# Current in Magnetic fields

I have two magnetic fields question (high school level) which require clear answers...

1. When a current carrying conductor, such as a copper wire, is placed in a magnetic field it will experience a force. Has the force produced anything to do with the wire itself? if not, what produces the force? (I don't understand the highlighted bit....)

2. When a current carrying wire in a magnetic field experiences a force it is usually seen to move. Is this consistent with Newton's Third Law? Where is the equal and opposite force? Explain the observation.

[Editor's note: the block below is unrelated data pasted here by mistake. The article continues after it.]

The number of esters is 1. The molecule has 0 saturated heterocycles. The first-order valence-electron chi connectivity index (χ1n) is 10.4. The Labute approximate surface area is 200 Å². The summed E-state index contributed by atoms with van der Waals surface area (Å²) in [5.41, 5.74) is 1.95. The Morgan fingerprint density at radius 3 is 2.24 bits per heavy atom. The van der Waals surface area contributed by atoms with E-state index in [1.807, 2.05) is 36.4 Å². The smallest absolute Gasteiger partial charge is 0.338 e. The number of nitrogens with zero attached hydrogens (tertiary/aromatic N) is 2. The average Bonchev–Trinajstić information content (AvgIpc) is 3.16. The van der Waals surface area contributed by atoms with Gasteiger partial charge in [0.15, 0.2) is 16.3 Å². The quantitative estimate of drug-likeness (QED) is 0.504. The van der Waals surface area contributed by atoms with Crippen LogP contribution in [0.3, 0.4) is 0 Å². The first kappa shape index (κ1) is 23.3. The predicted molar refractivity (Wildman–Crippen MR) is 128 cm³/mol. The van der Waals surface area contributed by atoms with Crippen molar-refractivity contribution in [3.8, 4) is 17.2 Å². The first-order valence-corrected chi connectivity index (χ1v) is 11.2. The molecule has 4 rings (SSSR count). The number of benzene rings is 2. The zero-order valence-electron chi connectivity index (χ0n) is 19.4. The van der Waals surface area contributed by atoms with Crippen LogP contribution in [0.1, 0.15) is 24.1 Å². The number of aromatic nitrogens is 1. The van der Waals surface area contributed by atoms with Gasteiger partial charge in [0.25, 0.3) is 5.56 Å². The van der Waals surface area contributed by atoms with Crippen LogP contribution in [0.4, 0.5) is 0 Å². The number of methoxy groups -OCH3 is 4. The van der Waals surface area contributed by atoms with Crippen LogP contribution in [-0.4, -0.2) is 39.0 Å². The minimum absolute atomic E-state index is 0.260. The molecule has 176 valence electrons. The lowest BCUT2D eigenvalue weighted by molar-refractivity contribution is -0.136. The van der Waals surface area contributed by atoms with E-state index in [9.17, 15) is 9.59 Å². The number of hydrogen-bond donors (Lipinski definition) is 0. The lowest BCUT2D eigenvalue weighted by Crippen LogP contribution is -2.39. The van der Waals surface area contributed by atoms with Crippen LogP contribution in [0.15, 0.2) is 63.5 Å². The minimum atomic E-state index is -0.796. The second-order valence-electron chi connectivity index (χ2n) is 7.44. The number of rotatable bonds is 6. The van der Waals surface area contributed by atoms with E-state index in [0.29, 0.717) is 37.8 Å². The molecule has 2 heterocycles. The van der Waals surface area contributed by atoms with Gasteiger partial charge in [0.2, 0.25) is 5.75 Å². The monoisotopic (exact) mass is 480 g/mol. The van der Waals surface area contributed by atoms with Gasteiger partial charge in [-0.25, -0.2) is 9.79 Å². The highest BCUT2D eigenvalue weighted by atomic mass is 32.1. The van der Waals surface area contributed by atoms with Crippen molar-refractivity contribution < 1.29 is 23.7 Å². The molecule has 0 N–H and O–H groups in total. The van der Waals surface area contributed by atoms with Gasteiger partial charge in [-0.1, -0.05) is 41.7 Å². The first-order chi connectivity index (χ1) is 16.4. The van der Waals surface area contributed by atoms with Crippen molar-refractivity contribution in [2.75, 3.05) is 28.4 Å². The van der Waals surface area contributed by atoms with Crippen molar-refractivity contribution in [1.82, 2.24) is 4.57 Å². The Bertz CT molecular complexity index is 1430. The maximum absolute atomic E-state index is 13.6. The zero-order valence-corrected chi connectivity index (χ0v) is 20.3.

My physics teach briefly explained it but I did not understand it fully..

Thank you.

• Re (1): write down the equation for the force per unit length on a wire carrying a current $I$ in a magnetic field $B$. Does the equation include anything to do with the wire e.g. it's diameter, the metal it's made of, etc? If the answer is no then the force does not have anything to do with the wire itself. Re (2): The force is between the wire and whatever is generating the magnetic field. For example if the field is from a permanent magnet the force is between the wire and the permanent magnet. Commented May 30, 2014 at 13:28